This wonderful piece by Keith David Watenpaugh reflects on why fishermen rescue migrants at costs to their livelihood:
This last July, as the Mediterranean refugees were still being largely ignored by the EU,PBS Newshour’s Lisa Desai interviewed Captain Slaheddin of a Tunisian fishing boat that sails from the port town of Zarzis. As the captain explained:
One time we rescued 10 migrants. [though in Arabic he used the work for refugee, al-laji’. When they got on the boat two of them started praying. It gave me chills, all over my body. We are fisherman. We are here to make a living. We are not here to rescue people, but we have a feeling of humanity. So if I find someone on the sea I will save him…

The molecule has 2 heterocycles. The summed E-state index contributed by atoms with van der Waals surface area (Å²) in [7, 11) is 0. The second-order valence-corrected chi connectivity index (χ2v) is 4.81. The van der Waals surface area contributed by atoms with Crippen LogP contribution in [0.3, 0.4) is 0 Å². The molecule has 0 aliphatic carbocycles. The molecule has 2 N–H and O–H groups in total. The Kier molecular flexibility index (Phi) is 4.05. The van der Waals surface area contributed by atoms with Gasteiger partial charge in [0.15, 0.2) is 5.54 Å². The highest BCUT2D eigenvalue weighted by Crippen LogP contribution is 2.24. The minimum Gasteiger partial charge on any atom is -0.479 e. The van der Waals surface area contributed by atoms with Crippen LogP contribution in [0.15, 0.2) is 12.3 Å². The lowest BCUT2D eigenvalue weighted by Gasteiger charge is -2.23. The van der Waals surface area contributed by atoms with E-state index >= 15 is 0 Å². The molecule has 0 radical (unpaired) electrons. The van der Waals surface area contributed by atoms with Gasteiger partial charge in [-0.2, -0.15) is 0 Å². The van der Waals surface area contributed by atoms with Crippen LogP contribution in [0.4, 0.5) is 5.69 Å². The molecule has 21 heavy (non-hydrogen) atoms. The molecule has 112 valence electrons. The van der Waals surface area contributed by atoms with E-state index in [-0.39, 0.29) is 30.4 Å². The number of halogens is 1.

It’s a powerful feeling to see someone helpless, hungry and being burned by the sun. It’s very hard: you are in front of someone who is calling for help.
Captain Slaheddin used the very old Arabic word al-bashariyya for the concept of humanity, rather than the modern neologism al-insaniyya, which an Arabic-speaker familiar with the concept of human rights would probably use. The older word carries with it a broader sense of the feeling of corporeal human and human-ness – the feeling of belonging to a humankind, as opposed to an animal or supernatural kind. That solidarity of the human against the vastness of the sea and an empathetic consciousness of how small and fragile human life is in the face of it is what moved him to rescue. Like most fisherman, Captain Slaheddin most likely grew up fishing as the son of a fisherman and had seen the terrible price the Mediterranean can exact throughout his entire life.